September 2011
Karl Rove
Wall Street Journal

Leaders in commerce and warfare share a common vocabulary—words like strategy, tactics, dominance, conflict and victory. Success in the military provides young people with leadership and management experience that can contribute to success in business. But the transition from waging war to conducting commerce is not always easy.

Fortunately for over 1,500 veterans of America's recent conflicts, banker Sid Goodfriend felt after the attacks of 9/11 an ever-increasing debt to the young men and women he saw protecting our country in time of peril. So after a quarter-century on Wall Street, Mr. Goodfriend retired and in 2007 started repaying that debt.

He founded a nonprofit called American Corporate Partners (ACP), a mentoring program that helps veterans successfully jump from military careers into business. Senior executives in 27 companies—from Alcoa to Verizon—and three universities (Texas, Kansas State and Harvard) are paired with recently returned veterans for career counseling, mentoring and encouragement. This takes place in monthly one-on-one meetings between mentors and protégés and in regular events for networking and career development.

ACP also offers e-mentoring for protégés who live more than 100 miles outside a city with a participating company, relying on videoconferences, telephone calls and emails.

ACP is neither a federal jobs program nor a large organization of paid professionals. Mr. Goodfriend and its corporate partners fund ACP. It doesn't accept other donations. All of its mentors are successful men and women who give their time and talents to help build a bridge to civilian life for those serving in the military.

One such warrior is Chris O'Connor. Motivated by the events of 9/11 and inspired by the Marine service of his three uncles, Mr. O'Connor enlisted in 2003—only two months after high school. Handy with computers and technology, he not only made corporal at 19, but also went through the Marines' tough technical training to become an avionics repair specialist. It was a skill that came in handy in Iraq in 2007, where he was responsible for keeping the complicated electronics of his helicopter unit's choppers in tip-top shape. People's lives depended upon it.

Now Mr. O'Connor finds himself in a much different environment, seeking an undergraduate degree in economics at Columbia University. To navigate this new battleground of ideas, exams and research papers, ACP paired him with Jeremy Rabinowitz, an IBM finance analyst who earned his MBA at Columbia.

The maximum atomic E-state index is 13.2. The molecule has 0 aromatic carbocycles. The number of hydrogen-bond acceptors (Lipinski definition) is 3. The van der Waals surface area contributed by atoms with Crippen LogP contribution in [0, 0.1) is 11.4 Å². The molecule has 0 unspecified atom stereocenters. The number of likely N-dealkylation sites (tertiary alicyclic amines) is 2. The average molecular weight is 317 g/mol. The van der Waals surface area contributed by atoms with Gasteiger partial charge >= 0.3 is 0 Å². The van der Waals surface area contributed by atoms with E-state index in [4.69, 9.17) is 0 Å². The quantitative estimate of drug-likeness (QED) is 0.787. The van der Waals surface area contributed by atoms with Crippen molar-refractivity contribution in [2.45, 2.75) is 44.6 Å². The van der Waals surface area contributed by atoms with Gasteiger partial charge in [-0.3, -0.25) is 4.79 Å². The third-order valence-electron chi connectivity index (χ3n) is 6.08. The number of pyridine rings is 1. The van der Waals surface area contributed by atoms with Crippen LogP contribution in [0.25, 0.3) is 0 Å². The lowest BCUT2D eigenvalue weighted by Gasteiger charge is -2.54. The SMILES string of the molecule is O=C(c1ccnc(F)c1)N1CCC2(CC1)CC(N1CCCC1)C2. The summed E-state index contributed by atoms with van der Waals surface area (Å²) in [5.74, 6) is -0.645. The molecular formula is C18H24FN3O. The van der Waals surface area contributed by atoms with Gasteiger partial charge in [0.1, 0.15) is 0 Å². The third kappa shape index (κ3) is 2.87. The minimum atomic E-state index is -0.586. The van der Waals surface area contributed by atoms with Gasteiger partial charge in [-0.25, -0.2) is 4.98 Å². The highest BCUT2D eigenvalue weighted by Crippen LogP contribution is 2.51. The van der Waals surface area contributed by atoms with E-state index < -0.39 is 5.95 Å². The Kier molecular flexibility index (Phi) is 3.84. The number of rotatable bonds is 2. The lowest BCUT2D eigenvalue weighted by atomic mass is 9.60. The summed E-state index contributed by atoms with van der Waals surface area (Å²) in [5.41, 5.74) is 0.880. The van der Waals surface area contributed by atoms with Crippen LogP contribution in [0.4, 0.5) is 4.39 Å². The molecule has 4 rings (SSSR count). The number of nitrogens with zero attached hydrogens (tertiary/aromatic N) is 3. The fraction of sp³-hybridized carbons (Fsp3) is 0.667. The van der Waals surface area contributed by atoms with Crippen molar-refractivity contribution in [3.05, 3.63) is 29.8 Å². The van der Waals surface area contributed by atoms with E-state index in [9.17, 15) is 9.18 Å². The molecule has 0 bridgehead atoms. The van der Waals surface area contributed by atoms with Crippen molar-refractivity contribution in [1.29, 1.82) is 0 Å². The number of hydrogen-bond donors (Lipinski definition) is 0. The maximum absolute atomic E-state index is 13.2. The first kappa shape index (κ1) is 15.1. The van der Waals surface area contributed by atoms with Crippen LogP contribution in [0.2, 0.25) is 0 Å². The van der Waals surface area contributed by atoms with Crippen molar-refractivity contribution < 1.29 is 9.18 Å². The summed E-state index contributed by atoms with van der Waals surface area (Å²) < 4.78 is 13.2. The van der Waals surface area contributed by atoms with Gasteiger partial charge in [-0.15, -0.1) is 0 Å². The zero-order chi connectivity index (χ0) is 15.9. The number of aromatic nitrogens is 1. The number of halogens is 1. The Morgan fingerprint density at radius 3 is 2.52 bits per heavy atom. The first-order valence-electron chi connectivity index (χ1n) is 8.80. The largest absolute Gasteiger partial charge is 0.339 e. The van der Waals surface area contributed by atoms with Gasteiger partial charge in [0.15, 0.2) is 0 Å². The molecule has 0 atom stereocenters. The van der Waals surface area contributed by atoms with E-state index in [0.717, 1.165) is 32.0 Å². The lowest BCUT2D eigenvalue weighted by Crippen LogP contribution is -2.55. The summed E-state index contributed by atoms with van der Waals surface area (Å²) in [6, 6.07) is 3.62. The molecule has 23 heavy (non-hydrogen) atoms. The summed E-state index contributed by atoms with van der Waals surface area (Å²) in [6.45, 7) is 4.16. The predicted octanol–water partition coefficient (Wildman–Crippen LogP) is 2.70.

Mr. Rabinowitz is Mr. O'Connor's personal counselor, helping him succeed in college, recognize available opportunities, better understand his skills, and settle on a post-military career.

ACP has also made a big difference for Peggy Laneri, who spent 22 years in the Army on active duty or in the reserves. She knew what her extensive military career in engineering and logistics had prepared her for: becoming an executive coach. With the support of Harvard President Drew Faust, Ms. Laneri was paired with ACP volunteer Melissa Brown, director of human resources for Harvard's Center for Workplace Development. The women immediately clicked, and Ms. Laneri is effusive in praise for her mentor, crediting Ms. Brown with offering critical advice, making important introductions, and providing essential assistance to Ms. Laneri's entrepreneurial adventure.

ACP serves a diverse group of returned vets. Nearly 70% are former enlisted personnel, nearly half are non-white, and they average 35 years in age. ACP now has more applicants than it has mentors and is seeking additional corporate members and more mentors.

Among the notable ACP mentors are Barclays CEO Bob Diamond, John Mack of Morgan Stanley, and Doug Conant of Campbell's. Each agreed to be involved with his or her protégé for a year, set mutual goals and expectations, have at least a dozen meetings, and open the doors to a new world.

ACP is a quintessentially American project. No government ordered it into being. It is, rather, the creation of one person in possession of a vision and a deep, abiding faith in the goodness of America.

The great British statesman Edmund Burke spoke of "the little platoon we belong to in society." Sid Goodfriend and his ACP volunteers have provided their version of a little platoon to help those who themselves—in platoons, brigades, air wings and fleets scattered all across the globe—have stood as America's sentries on distant battlefronts.